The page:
Through exploration comes discovery!
Let’s start with Bates’ article, A Short History of Educational Technology.
I appreciate how Bates structured the article, using the main modes of communication to provide the educational technology developments1. “One of the earliest means of formal teaching was oral – though human speech – although over time, technology has been increasingly used to facilitate or ‘back-up’ oral communication”1. It is interesting that we look for ways to support what we are teaching or being taught, we must go beyond the lecture. When lectures first began, it was simply reading off of a scroll, so why do we need to support this now1? I think technology has brought learners to question the teachings. Instead of taking the teachings and understanding what they are being taught, learners try and counter those that teach them. Information has become so accessible, that there are countless numbers of sources available at your fingertips, each with its own perspective. Is this a gratification type of need? Why is there this question to the instructors and information being taught? How do we, as instructors or instructional designers, get past this? Can we get past this?
“The development of web-based learning management systems in the mid-1990s, textual communication, although digitized, became, at least for a brief time, the main communication medium for Internet-based learning”1. Online learning platforms provide such great opportunities for students to continue education. This goes beyond a lecture style of learning and takes print to a more publicly available platform. I am curious to know the impact that web-based learning management systems have had on textbook publishers. Do students always purchase textbooks or do they look to alternate sources available? This could save quite a bit of money for students and with post-secondary education being quite costly, I would be interested in seeing if there has been an impact to sales. My other question would be, has there been a major shift from print sources to “e” or online alternatives?
Telephone, broadcasting, recording, conference calling, and webinars have been introduced, yet these technologies don’t change the oral basis of communication for teaching1. Again, we return the impact and reliance on oral communication for learning with the support of technological developments. Technology has simply made oral communication more accessible and readily available for students. The question is, is this enough?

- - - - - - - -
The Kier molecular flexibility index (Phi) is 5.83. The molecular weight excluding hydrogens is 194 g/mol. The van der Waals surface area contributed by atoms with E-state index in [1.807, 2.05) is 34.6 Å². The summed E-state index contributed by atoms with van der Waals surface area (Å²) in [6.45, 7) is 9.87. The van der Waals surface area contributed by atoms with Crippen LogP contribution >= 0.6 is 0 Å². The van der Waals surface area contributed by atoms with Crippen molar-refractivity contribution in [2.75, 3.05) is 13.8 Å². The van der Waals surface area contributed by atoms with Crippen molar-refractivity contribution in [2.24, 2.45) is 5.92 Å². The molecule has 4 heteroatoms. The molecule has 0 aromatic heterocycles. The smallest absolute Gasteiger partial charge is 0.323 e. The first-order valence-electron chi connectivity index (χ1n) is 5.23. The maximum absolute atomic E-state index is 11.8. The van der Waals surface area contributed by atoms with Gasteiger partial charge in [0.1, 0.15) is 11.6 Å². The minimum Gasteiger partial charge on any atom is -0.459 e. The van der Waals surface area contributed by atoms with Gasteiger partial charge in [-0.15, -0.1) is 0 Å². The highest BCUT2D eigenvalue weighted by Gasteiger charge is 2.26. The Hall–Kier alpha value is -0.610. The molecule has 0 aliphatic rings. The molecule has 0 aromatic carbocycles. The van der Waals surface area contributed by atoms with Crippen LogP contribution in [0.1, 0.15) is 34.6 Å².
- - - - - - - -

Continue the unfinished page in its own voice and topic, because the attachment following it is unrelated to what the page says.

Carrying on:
The settlers have landed and now look to explore the lands.
Let’s continue our exploration with David Merrill’s, First Principles of Instruction.
Merrill’s four phases: “… (a) activation of prior experience, (b) demonstration of skills, (c) application of skills, and (d) integration of these skills into real-world activities” closely align with how I have designed my courses2. I was recently hired as a Business Finance Instructor at a local University and I used this approach in designing my courses. I have found that you need to teach, teach again, watch, and then correct to really help students absorb the material. Business Finance is all about problems. We look at puzzles and cases and try to find ways to solve or make sense of the issue. I really like this approach, but I wonder how relevant these four phases can be to all types of teaching. For example, what if I can’t activate prior experience for my students? Can I use a real-world example instead? Does this impact the flow of these four phases in learning, since a real-world activity is the final phase? I’m also very interested in the reflection concept. “Learners need the opportunity to reflect on, defend, and share what they have learned if it is to become part of their available repertoire”2. Reflecting and processing the information in order to be able to share it with others, seems like an integral step within the process. Is it the sharing that provides the most benefit? Or is the ability to reflect on the content and analyze that content to see what you do and do not understand? Where does Nelson’s emphasis on collaboration fit? With more of a focus on application, versus demonstration2, it seems that the sharing can really happen at any stage. Can it beneficial to learning collaboratively versus solely and then collaborate? Where do students have that “ah ha” moment?
I’m really looking forward to learning more about instructional design and testing out some of these theories and processes within my own teachings.
1Bates, T. (2014, December 10). A Short History of Educational Technology. Retrieved from https://www.tonybates.ca/2014/12/10/a-short-history-of-educational-technology/.
2Merrill, M. D. (2002). First principles of instruction. Educational Technology Research and Development, 50(3), 43-59.